Media analysts discuss pandemic impacts

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Analysts at research firm Ampere Analysis are publishing a regular podcast discussing the impact of the Coronavirus pandemic on the entertainment industry. Here is a top line summary of the most recent, with comments as to what it means for the entertainment industry now, and for a post-lockdown future.

Gaming keeps on winning: Piers Harding-Rolls, Head of Games Research

  • Analysis of the latest earnings of large games publisher, Activision Blizzard, demonstrates strong performance for the sector during the lockdown. In Q1 its net bookings were up 21 per cent YoY versus the first quarter of 2019. With people spending more time at home playing games, it has been proactively growing its audience.
  • Compared to the TV industry, the games sector has a wider scope for flexible content approaches, games can be constantly updated and tweaked to engage with different audiences.
  • Although aspects of game production such as voiceovers, motion capture, and the more physical elements where close proximity is needed have been limited by the lockdown, generally there has been a smoother transition to working from home than many other entertainment sectors.
  • In terms of gaming’s relationship with advertising, it has been more of a mixed picture. Activision Blizzard’s King division Q1 advertising revenue growth was up 75 per cent but it had seen a significant slowdown in growth in April. This has affected mobile gaming the most as it relies more on advertising for its revenue, but overall the games sector is comparatively underexposed to a general fall in advertising revenue. Also, user acquisition costs have fallen to help offset a slowdown in ad revenue.

Hit in advertising is affecting European broadcasters: Léa Cunat, Senior Analyst

  • The commercial TV groups in some of the big European markets have taken a big hit on ad revenue as a result of the lockdown.
  • In France, TF1 and M6 have each seen a 9 per cent drop in their TV ad revenue for the first quarter versus last year’s Q1 results due to the postponement and cancellation of advertising campaigns.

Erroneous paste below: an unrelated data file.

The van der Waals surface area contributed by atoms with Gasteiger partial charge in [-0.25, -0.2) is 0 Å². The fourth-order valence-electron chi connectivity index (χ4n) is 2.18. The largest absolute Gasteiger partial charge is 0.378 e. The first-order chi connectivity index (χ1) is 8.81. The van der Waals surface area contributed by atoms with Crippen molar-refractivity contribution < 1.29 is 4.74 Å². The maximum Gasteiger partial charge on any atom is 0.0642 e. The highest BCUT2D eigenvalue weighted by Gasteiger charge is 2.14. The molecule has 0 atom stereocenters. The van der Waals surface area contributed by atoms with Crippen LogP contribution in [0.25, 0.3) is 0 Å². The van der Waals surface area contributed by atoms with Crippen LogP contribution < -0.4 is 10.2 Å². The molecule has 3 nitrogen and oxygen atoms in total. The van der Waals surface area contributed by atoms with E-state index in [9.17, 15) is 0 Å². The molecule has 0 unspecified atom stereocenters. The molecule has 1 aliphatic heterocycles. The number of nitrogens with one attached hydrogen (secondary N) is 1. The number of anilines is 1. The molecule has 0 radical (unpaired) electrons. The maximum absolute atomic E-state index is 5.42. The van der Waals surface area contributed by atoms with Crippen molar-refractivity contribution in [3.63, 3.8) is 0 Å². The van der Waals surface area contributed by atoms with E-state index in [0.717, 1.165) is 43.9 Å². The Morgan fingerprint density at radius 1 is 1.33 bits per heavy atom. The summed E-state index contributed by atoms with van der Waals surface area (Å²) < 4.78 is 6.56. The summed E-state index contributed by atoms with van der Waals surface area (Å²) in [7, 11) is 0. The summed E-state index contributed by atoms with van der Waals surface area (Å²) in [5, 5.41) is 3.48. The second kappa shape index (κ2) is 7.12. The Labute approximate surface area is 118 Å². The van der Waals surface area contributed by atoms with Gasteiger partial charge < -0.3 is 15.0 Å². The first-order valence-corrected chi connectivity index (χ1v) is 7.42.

• In Spain, Atresmedia’s TV ad revenue was €180 million in the quarter, an 11 per cent drop from Q1 2019. Its digital ad revenue has been slightly less impacted with a growth of 2 per cent YoY.
  • Pan-Scandinavian group Nordic Entertainment reported a drop of more than 13 per cent of broadcasting and streaming sales at SEK835m. However, it also operates pay TV and digital services so the group is less exposed to advertising.
  • Its subscription sales grew in the quarter, up 5 per cent YoY, mainly due to a growing subscriber intake for the streaming service Viaplay, which launched in Iceland in April.
  • European Broadcasters will be cutting their budgets to make up for the loss in ad revenue, which will impact programming spend.
  • Although spend on sports rights could increase next year, that’s more because major competitions have been either cancelled or postponed to 2021. Longer terms, European commercial groups are expected to continue focusing on producing original content and move away from large volume acquired content deals, especially in the case of US shows.

Scripted commissioning falls by 40 per cent: Fred Black, Senior Analyst

  • The production shutdown for scripted content has had a knock-on effect on the commissions of new scripted content. It’s down around 40 per cent on what we’d expect over this period.
  • When production starts again, big premium titles are more likely to experience further delays. Productions requiring big crews and overseas travel are completely unable to progress.
  • Overall commissioning of unscripted has been less impacted. In fact, it is actually slightly up on what we would expect to see over this period if compared to last year. A large part of this is propped up by COVID-specific commissions, such as self-shot content, or content that relies on archive footage.
  • However, when we remove those titles and just examine the normal commissions, unscripted since the start of March is down about 27 per cent. The advantage unscripted has is that you can produce Reality and Entertainment content more quickly. So the bounce-back after the COVID-19 restrictions are lifted is likely to be a lot quicker.
  • There will be an impact seen this summer with programmes such as The Bachelorette or Love Island being postponed or cancelled both sides of the Atlantic.
  • Ampere predicts that the supply of new unscripted shows should be returning to normal by the Autumn.
  • In America this week, we would normally have expected to see the upfront presentations from the free-to-air networks, however most of these have been delayed due to COVID-19.
  • Advertisers that usually purchase their spots on the back of that presentation have been left guessing at what broadcast schedules are going to look like in September/October.

“As the pandemic continues, the impact on the entertainment industry evolves and deepens,” notes Guy Bisson, Research Director at Ampere Analysis. “Our team is working hard crunching new figures and incorporating the latest facts, in order to update our forecasts and assessments of the media market’s prospects, which we’ll share in future podcasts and report.”

 


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